In fact, the only thing they really have in common, other than gaming (which the whole family enjoys) on xbox or playstation or the computer, is that they're both boys.

Which means, and you Moms out there are nodding again, they play rough.

Boys like to wrestle, to poke at each other with anything even remotely sticklike, (their "sword"), to shoot each other with toy guns or water guns or even straws bent in half, to chase each other madly around the house, dive after each other in the pool, pummel each other in the back seat of the car.

But even here, there is a difference.

While my oldest is nimble as a monkey, striking out quickly and then running away, laughing, before his brother sometimes even knows what hits him, his little brother is not so fortunate.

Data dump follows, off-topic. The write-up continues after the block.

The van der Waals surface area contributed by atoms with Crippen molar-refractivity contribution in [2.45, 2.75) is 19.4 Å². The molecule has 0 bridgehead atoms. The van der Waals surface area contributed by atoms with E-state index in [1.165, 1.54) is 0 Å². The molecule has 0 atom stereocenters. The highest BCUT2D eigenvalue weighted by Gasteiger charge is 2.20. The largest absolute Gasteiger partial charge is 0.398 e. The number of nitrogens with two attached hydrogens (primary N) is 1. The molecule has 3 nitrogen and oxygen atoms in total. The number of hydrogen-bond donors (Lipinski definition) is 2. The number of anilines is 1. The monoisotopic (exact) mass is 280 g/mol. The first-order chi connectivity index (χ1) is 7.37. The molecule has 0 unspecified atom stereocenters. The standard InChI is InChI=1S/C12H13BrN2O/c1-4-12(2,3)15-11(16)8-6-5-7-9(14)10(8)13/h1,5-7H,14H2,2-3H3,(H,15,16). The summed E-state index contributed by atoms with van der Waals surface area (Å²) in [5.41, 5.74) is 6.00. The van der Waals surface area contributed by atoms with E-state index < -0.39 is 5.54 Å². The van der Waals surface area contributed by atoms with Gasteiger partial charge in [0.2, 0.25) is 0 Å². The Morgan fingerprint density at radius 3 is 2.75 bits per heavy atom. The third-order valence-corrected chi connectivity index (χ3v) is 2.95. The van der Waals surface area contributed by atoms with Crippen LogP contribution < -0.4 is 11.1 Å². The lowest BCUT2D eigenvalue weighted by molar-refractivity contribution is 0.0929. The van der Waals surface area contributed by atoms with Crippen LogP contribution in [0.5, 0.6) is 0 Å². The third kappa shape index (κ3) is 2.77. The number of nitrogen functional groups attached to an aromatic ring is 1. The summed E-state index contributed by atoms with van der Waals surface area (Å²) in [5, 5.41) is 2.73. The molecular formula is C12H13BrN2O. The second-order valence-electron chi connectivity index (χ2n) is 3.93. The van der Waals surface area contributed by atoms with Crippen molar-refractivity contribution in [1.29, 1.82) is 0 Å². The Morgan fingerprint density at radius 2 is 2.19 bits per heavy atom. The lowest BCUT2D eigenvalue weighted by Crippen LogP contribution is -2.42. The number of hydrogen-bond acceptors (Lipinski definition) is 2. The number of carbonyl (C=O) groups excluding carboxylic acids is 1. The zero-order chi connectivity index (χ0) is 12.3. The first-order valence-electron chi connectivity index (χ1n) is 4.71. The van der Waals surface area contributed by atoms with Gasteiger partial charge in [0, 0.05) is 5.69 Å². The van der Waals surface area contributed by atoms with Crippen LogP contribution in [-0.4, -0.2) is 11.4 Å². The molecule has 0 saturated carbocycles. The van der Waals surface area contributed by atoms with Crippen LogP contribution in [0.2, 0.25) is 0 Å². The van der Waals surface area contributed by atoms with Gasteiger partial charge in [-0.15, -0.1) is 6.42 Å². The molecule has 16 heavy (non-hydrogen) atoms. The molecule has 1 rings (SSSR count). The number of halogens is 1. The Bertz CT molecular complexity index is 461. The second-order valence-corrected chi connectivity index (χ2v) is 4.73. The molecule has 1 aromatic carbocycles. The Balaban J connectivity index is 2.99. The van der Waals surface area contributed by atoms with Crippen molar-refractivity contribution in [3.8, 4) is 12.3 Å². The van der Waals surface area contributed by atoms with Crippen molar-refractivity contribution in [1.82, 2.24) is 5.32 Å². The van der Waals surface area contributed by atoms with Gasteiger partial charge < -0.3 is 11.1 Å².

Granted, "little" is a relative term--he's still well above the curve in terms of height and weight. So when he does catch his older brother, it's a pretty fair fight before Mom or Dad wades in and separates them.

But my youngest still has a disadvantage.

He falls. He stumbles. His clothes are covered in grass stains. His shirts have rips. His socks are almost perpetually grey.

This is not because I don't launder the clothes. (I don't, near as much as I should, but that's not why!). It's because my youngest is a Faller.

Ever since he was young, he was that boy in the playground with his knees scraped. He's the one that goes to the clinic so often with a bruise from recess that the nurse knows him by name. He's the kid who always has a new bandage to show off.